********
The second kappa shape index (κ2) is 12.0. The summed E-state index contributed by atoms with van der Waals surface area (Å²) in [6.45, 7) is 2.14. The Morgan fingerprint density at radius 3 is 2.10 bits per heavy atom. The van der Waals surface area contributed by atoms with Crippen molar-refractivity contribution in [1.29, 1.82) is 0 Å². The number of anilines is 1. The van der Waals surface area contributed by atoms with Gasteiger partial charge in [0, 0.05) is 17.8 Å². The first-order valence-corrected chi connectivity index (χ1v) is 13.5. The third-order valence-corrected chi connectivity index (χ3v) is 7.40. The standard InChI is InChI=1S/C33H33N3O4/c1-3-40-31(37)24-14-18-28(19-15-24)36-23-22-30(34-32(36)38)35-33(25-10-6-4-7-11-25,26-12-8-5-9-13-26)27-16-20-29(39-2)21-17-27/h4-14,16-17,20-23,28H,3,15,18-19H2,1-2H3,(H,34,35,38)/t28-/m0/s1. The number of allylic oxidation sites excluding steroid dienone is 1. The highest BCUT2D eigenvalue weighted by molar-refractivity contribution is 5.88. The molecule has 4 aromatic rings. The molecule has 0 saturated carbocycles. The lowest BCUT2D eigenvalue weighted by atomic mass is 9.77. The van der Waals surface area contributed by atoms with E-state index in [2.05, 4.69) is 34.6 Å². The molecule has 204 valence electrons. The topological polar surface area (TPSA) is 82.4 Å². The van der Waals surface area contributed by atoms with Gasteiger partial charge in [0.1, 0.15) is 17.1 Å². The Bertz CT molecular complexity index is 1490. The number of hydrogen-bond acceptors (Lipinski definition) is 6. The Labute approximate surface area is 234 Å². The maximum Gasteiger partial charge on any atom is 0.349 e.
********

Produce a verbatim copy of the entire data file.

The second kappa shape index (κ2) is 12.0. The summed E-state index contributed by atoms with van der Waals surface area (Å²) in [6.45, 7) is 2.14. The Morgan fingerprint density at radius 3 is 2.10 bits per heavy atom. The van der Waals surface area contributed by atoms with Crippen molar-refractivity contribution in [1.29, 1.82) is 0 Å². The number of anilines is 1. The van der Waals surface area contributed by atoms with Gasteiger partial charge in [0, 0.05) is 17.8 Å². The first-order valence-corrected chi connectivity index (χ1v) is 13.5. The third-order valence-corrected chi connectivity index (χ3v) is 7.40. The standard InChI is InChI=1S/C33H33N3O4/c1-3-40-31(37)24-14-18-28(19-15-24)36-23-22-30(34-32(36)38)35-33(25-10-6-4-7-11-25,26-12-8-5-9-13-26)27-16-20-29(39-2)21-17-27/h4-14,16-17,20-23,28H,3,15,18-19H2,1-2H3,(H,34,35,38)/t28-/m0/s1. The number of allylic oxidation sites excluding steroid dienone is 1. The highest BCUT2D eigenvalue weighted by molar-refractivity contribution is 5.88. The molecule has 4 aromatic rings. The molecule has 0 saturated carbocycles. The lowest BCUT2D eigenvalue weighted by atomic mass is 9.77. The van der Waals surface area contributed by atoms with E-state index in [2.05, 4.69) is 34.6 Å². The molecule has 204 valence electrons. The topological polar surface area (TPSA) is 82.4 Å². The van der Waals surface area contributed by atoms with Gasteiger partial charge in [0.1, 0.15) is 17.1 Å². The Bertz CT molecular complexity index is 1490. The number of hydrogen-bond acceptors (Lipinski definition) is 6. The Labute approximate surface area is 234 Å². The maximum Gasteiger partial charge on any atom is 0.349 e.